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Coaching vs Mentoring: Three reasons why organisations should prioritise coaching

The Business Coaching Academy


Many organisations frequently ask about the difference between coaching and mentoring, and whether it matters. It does matter, especially if you're responsible for implementing a coaching or mentoring programme or if you're a leader sponsoring one, because these two approaches lead to different outcomes... Here's why.

Think of coaching and mentoring as two distinct forms of communication and styles. Mentoring is like push communication. It involves sharing knowledge, skills, and experience by pushing it onto others when they need it or when they come to you with questions or problems. It can be useful if used correctly.

On the other hand, coaching is the opposite of mentoring. It's a communication style that fosters hope. It involves asking thought-provoking questions, helping individuals reflect and think better, rationalise, and adapt cognitively. You may be a great mentor because of your expertise and experience, but coaching requires a different set of communication skills that not everyone possesses.

So why bother with coaching instead of just sticking to mentoring, which is easier?


  1. Firstly, if you want to see more personal ownership and agency among individuals in your organisation, if you want people to take more responsibility for themselves and become self-sufficient, then coaching is the way to go. Coaching promotes psychological ownership, where the coach's role is not to fix or save, but to help the individual figure out how to progress. In contrast, mentoring can create a dynamic where the mentor takes psychological ownership and solves the mentee's problem instead.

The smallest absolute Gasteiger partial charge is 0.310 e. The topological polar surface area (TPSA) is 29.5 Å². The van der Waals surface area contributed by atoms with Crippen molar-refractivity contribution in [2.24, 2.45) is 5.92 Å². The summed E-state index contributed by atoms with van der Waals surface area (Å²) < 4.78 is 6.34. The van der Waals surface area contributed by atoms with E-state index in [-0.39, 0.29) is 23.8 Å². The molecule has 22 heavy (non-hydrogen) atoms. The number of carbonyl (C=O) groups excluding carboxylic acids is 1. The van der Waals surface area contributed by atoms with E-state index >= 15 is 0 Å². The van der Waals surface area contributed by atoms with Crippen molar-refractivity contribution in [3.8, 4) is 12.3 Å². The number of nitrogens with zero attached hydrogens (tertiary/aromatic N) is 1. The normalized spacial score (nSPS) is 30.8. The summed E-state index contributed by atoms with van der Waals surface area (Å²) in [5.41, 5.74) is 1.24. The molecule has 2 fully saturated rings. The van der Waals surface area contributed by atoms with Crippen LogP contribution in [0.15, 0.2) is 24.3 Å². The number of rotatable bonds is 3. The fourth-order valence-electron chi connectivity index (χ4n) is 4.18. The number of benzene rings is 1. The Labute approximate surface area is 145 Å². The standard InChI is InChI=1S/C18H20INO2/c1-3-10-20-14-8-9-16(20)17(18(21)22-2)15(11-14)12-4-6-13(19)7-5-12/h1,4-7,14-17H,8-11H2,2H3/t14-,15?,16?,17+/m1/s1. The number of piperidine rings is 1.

1. The second reason to consider more coaching and less mentoring is the possibility that mentors may be wrong or not particularly skilled in their area. If mentors share biased views or give poor advice, it can be detrimental, especially for leaders.


  1. Lastly, imagine if you have a team or people coming to you seeking guidance. If you simply share your wisdom and tell them to do things your way, you inadvertently create a mini version of yourself and stifle diversity of thought. It's important to embrace different perspectives and encourage others to come up with innovative ideas that may surpass your own.

If all you do is focus on mentoring, you hinder people's ability to think critically and independently. In a high-performance culture, you want individuals to think and think their best. You shouldn't discourage thinking because that hampers personal growth. That's why you need to enhance your coaching skills and not solely rely on mentoring.

The Business Coaching Academy

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